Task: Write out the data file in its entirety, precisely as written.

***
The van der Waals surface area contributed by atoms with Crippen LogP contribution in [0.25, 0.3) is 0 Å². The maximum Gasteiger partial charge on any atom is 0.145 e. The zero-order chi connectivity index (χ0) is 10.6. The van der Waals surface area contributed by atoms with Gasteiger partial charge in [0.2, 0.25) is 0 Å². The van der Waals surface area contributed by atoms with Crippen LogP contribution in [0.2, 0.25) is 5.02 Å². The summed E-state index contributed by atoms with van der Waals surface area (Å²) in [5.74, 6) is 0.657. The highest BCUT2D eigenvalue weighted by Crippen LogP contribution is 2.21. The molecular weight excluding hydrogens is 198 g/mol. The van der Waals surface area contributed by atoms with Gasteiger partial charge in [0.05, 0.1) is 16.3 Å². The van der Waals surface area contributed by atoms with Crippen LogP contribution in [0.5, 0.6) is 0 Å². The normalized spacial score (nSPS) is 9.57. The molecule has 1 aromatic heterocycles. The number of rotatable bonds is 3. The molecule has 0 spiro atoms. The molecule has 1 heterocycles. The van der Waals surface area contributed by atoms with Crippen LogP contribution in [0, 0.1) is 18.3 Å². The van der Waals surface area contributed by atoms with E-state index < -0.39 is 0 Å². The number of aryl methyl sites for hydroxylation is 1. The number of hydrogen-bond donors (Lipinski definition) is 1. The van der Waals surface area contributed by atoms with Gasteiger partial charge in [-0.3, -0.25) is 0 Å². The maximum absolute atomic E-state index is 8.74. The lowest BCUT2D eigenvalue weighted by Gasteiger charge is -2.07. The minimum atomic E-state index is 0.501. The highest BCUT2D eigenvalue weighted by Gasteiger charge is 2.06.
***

The van der Waals surface area contributed by atoms with Crippen LogP contribution in [0.25, 0.3) is 0 Å². The maximum Gasteiger partial charge on any atom is 0.145 e. The zero-order chi connectivity index (χ0) is 10.6. The van der Waals surface area contributed by atoms with Gasteiger partial charge in [0.2, 0.25) is 0 Å². The van der Waals surface area contributed by atoms with Crippen LogP contribution in [0.2, 0.25) is 5.02 Å². The summed E-state index contributed by atoms with van der Waals surface area (Å²) in [5.74, 6) is 0.657. The highest BCUT2D eigenvalue weighted by Crippen LogP contribution is 2.21. The molecular weight excluding hydrogens is 198 g/mol. The van der Waals surface area contributed by atoms with Gasteiger partial charge in [0.05, 0.1) is 16.3 Å². The van der Waals surface area contributed by atoms with Crippen LogP contribution in [0.5, 0.6) is 0 Å². The normalized spacial score (nSPS) is 9.57. The molecule has 1 aromatic heterocycles. The number of rotatable bonds is 3. The molecule has 0 spiro atoms. The molecule has 1 heterocycles. The van der Waals surface area contributed by atoms with Crippen LogP contribution in [0, 0.1) is 18.3 Å². The van der Waals surface area contributed by atoms with E-state index < -0.39 is 0 Å². The number of aryl methyl sites for hydroxylation is 1. The number of hydrogen-bond donors (Lipinski definition) is 1. The van der Waals surface area contributed by atoms with Gasteiger partial charge in [-0.3, -0.25) is 0 Å². The maximum absolute atomic E-state index is 8.74. The lowest BCUT2D eigenvalue weighted by Gasteiger charge is -2.07. The minimum atomic E-state index is 0.501. The highest BCUT2D eigenvalue weighted by Gasteiger charge is 2.06.